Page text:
This, however, is barely the tip of the iceberg in considering data visualization from an illustration perspective. There is another kind of software that enables illustrative data visualization not just aesthetically and production-wise, but also in terms of content: Computational software. If vector editing programs are the digital extension of the artist’s sketchbook where creative execution takes place, computational programs are the digital extension of the artist’s brain, a stage for much more conceptually ambitious creative vision and a new breed of efficient execution.
Processing, the open-source programming language created by MIT’s Ben Fry and Casey Reas, is by far the tool of choice for visualization for artists working with more complex data sets that couldn’t be processed or illustrated manually. Some of the most skilled and visionary artists in this medium create fascinating and visually stunning work that looks like intricate hand-drawn artwork, but is in fact a software-generated representation of hard statistical data, which the artist has styled with programming code to reflect his or her aesthetic vision.
Artists have always been the ones to try making sense of cultural concerns, social issues and the world at large. As more and more information becomes available to us, there’s a need to not only make sense of it but also relate to it, grasp how it fits into our own lives. Over the past year, the open data movement and the cultural demand for transparency have unleashed massive amounts of public data, with governments in the UK and US launching their own data portals and major cultural institutions like The New York Times and The Guardian opening up their API’s to give developers access to decades worth of archival data. Artists have leaped at the opportunity to illustrate this information in ways that create meaning out of incomprehensible data sets, using software and programming to create code-driven artwork that not only stuns visually but also illuminates intellectually.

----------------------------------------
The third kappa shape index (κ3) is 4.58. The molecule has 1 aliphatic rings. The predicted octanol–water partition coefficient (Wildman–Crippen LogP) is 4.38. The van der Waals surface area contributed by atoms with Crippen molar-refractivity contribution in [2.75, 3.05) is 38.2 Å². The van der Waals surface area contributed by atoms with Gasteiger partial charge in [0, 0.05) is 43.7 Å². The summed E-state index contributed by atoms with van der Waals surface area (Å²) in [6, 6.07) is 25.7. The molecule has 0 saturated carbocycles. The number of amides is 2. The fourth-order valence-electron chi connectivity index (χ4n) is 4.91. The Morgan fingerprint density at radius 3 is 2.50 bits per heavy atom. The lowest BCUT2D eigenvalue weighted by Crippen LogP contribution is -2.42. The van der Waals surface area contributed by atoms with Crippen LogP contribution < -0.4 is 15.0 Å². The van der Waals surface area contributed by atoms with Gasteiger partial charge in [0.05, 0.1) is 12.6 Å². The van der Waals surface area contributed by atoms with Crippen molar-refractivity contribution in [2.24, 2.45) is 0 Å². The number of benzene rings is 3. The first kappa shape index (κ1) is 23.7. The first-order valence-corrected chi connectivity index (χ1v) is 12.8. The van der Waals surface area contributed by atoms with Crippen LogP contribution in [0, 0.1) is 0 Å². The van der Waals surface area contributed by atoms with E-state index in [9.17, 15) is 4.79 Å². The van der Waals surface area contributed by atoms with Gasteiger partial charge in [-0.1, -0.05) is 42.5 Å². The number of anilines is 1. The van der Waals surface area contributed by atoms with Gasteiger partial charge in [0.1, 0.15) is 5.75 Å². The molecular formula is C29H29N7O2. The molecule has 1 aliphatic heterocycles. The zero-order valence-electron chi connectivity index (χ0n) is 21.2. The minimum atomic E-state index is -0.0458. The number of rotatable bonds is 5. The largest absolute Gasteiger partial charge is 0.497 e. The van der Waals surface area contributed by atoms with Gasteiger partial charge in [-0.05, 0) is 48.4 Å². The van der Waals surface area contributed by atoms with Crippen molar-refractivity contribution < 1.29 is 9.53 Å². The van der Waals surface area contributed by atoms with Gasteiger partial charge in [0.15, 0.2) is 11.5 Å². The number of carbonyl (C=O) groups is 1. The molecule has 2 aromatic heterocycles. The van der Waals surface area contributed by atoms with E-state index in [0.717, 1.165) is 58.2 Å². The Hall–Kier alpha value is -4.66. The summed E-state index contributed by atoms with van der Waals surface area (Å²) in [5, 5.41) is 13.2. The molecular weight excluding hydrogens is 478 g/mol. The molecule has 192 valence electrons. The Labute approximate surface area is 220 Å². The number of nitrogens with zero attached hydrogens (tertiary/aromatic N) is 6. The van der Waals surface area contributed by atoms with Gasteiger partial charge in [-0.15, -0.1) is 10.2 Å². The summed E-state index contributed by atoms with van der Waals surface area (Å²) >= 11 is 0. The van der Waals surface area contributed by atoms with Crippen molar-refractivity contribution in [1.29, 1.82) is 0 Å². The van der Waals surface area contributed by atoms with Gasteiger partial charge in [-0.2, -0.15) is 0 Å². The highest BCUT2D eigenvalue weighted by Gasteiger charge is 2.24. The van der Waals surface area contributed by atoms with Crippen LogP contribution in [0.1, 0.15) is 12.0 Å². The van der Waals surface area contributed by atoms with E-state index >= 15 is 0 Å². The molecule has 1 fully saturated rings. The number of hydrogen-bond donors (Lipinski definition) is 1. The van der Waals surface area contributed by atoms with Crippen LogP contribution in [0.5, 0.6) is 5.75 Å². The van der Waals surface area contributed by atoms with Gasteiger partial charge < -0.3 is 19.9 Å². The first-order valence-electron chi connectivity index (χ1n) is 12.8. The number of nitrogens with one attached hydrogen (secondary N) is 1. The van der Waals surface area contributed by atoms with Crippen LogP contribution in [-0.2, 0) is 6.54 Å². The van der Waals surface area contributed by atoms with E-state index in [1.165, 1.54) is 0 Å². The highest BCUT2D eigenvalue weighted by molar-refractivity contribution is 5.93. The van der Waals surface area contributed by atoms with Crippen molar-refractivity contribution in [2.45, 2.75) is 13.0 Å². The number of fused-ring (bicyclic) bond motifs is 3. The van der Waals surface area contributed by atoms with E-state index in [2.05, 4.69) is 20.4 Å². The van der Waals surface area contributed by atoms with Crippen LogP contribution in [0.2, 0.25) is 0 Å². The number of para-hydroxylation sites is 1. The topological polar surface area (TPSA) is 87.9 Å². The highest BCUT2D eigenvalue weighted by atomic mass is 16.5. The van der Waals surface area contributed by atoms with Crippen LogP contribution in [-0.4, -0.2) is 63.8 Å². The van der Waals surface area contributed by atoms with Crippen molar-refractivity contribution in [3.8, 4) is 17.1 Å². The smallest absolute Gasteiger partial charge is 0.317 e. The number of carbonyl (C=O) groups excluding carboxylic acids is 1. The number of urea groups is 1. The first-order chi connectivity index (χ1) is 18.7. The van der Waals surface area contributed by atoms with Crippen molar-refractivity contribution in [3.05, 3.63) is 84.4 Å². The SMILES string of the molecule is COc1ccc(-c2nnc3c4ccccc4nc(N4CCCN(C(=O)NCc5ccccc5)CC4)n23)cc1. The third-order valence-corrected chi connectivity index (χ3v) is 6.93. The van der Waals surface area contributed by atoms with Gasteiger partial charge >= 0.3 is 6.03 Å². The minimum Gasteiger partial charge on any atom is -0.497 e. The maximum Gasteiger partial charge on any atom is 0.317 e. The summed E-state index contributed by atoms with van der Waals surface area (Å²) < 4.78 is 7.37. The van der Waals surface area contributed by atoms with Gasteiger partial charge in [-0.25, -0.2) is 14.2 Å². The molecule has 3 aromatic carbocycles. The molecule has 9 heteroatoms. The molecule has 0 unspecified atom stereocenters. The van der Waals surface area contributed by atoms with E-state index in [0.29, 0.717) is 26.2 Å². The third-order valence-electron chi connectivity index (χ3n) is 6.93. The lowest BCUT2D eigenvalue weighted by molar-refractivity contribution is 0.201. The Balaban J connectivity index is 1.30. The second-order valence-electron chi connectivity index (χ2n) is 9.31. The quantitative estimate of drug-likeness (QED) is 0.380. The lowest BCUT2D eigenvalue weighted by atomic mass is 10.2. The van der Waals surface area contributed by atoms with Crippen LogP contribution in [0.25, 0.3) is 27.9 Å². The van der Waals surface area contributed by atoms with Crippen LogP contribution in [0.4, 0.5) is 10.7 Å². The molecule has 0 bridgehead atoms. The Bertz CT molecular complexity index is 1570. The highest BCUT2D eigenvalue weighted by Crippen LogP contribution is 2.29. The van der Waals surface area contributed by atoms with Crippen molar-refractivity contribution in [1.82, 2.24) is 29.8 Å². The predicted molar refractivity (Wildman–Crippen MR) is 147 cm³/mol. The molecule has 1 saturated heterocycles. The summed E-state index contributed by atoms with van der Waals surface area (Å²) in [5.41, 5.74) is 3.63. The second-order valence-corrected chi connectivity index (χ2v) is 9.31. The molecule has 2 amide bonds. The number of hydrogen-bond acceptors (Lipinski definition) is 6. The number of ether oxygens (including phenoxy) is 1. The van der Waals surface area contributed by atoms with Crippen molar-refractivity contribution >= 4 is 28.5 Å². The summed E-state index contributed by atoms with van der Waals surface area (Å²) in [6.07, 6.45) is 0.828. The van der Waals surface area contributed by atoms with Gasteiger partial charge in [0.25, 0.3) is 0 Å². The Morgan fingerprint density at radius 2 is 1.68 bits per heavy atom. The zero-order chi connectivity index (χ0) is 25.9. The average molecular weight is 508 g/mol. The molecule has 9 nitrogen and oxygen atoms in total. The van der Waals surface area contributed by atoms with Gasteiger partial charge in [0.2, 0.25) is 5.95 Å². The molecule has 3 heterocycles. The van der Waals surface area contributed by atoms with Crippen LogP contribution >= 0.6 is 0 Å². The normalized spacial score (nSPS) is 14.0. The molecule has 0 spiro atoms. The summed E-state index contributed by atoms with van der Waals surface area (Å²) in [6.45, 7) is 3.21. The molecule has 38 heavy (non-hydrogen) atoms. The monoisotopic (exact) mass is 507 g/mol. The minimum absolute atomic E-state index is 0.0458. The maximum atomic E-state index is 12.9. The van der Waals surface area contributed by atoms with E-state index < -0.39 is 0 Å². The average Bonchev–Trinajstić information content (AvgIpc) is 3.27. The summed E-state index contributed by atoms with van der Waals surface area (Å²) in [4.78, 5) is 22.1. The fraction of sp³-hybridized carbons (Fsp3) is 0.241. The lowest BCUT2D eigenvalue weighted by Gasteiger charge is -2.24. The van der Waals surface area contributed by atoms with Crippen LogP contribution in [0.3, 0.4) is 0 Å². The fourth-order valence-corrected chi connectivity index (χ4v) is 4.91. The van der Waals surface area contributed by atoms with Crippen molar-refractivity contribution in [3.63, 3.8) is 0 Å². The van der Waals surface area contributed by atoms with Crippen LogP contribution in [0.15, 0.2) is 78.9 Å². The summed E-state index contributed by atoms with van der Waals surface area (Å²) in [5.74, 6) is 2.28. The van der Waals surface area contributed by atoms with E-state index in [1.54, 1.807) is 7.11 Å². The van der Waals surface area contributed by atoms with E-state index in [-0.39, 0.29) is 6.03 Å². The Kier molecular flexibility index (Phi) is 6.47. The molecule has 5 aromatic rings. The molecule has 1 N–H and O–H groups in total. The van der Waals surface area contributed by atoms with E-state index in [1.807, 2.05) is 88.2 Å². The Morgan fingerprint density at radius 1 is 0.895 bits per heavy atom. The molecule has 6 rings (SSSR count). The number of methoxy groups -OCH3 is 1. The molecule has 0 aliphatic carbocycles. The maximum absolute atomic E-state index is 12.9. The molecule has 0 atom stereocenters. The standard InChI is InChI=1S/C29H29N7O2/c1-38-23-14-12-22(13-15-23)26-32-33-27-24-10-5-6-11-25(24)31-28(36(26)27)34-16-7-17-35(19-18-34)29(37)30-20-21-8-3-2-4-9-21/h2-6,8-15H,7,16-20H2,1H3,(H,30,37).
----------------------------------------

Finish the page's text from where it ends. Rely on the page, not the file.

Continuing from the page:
Aaron Koblin is one of the chief creative pioneers of such software-assisted information visualization. His Flight Patterns project illustrates air traffic across the United States with graceful, beautiful artwork based on actual TSA travel data visualizing aircraft models, flight routes, and altitudes.
Portuguese designer Pedro M. Cruz’s beautiful, ghostly, ephemeral visualizations of Lisbon traffic are equally stunning. British artist David Bowker’s series Designing The News visually explores the relationships between headlines, authors, pages, and categories from an edition of The Guardian. In her Writing Without Words project, London-based artist Stefanie Posavec illustrates the literary patterns of Jack Kerouac’s famous novel, On The Road, visualizing information about the book’s sentence structure, narrative flow and the author’s writing style. More recently, Posavec took a similar approach to indie band OK Go’s latest album, creating artwork that visualizes song lyrics from the album in aesthetically abstract illustrations based on factually concrete data from the analysis of themes, grammatical parts of speech, word syllables and sentence lengths.
Visualization duo Martin Wattenberg and Fernanda Viegas, based in San Francisco, continually push the boundaries of what data visualization can do with projects that illustrate anything from the color composition of fashion photography to the history and culture of Wired magazine.
The Convergence of Artist and Algorithm
These software-enabled artistic explorations of information transcend the singular appeal of traditional illustration and engage the viewer on two levels — aesthetically, in appreciating the illustrative qualities of the work, and intellectually, in understanding the data patterns that it represents.
Artist and algorithm converge to tell the story of the data visually and captivatingly, in a way that neither pure manual illustration nor unguided algorithmic computation could. As data continues to proliferate, artists will — as they always have, in the history of human civilization — be the ones to lead the way in creating a visual language around it, one that illustrates and illuminates the realities of the data, much like traditional fine art has always reflected on the cultural realities of its time.